Linette Prawirodirdjo

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Continuously recording Global Positioning System stations near the 28 March 2005 rupture of the Sunda megathrust [moment magnitude (Mw) 8.7] show that the earthquake triggered aseismic frictional afterslip on the subduction megathrust, with a major fraction of this slip in the up-dip direction from the main rupture. Eleven months after the main shock,(More)
The Sumatra-Andaman earthquake of 26 December 2004 is the first giant earthquake (moment magnitude M(w) > 9.0) to have occurred since the advent of modern space-based geodesy and broadband seismology. It therefore provides an unprecedented opportunity to investigate the characteristics of one of these enormous and rare events. Here we report estimates of(More)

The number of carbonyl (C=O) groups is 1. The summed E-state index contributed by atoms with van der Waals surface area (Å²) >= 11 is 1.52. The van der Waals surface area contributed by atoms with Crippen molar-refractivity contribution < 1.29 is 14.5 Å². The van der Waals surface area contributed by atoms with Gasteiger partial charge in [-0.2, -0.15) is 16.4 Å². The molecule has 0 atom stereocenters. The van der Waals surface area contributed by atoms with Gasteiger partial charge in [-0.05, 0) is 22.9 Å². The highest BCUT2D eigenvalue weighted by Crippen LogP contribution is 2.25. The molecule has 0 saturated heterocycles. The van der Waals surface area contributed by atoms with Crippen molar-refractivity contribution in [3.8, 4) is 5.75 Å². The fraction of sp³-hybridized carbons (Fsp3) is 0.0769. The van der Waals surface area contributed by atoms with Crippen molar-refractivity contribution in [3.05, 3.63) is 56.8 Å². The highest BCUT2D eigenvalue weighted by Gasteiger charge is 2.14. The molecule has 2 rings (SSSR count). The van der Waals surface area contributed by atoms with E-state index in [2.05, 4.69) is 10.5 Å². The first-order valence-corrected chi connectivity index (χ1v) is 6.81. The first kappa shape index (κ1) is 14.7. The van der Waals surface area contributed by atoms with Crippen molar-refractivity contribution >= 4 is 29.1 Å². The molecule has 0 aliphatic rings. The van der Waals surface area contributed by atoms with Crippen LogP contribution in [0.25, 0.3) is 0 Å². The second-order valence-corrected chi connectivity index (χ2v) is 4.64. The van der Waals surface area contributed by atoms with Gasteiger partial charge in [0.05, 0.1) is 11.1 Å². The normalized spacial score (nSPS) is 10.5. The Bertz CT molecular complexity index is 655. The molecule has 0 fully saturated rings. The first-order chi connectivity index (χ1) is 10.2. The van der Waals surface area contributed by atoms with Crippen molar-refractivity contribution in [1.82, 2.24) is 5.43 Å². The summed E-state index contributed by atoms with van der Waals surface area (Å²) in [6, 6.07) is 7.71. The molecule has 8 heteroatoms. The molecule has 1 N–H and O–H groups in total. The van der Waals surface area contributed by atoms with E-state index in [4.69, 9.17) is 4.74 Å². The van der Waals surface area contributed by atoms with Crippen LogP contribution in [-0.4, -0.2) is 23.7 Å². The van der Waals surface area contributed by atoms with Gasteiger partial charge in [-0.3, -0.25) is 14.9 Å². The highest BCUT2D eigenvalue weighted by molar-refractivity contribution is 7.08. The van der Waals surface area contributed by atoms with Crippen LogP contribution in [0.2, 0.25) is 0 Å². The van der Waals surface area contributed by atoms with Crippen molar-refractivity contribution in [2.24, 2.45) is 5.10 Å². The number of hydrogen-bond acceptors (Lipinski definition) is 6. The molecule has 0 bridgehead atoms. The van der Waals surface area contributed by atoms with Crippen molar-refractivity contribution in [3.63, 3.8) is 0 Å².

[1] We describe the detection of teleseismic surface waves from the 3 November 2002 Mw 7.9 Denali fault earthquake in Alaska with a dense network of 1 Hz GPS stations in southern California, about 3900 km from the event. Relative horizontal displacements with amplitudes in excess of 15 mm and duration of 700 seconds agree with integrated velocities recorded(More)
Seismic rupture produced spectacular tectonic deformation above a 400-kilometer strip of the Sunda megathrust, offshore northern Sumatra, in March 2005. Measurements from coral microatolls and Global Positioning System stations reveal trench-parallel belts of uplift up to 3 meters high on the outer-arc islands above the rupture and a 1-meter-deep subsidence(More)
We determine coseismic and the first-month postseismic deformation associated with the Sumatra–Andaman earthquake of 26 December 2004 from near-field Global Positioning System (GPS) surveys in northwestern Sumatra and along the Nicobar-Andaman islands, continuous and campaign GPS measurements from Thailand and Malaysia, and in situ and remotely sensed(More)
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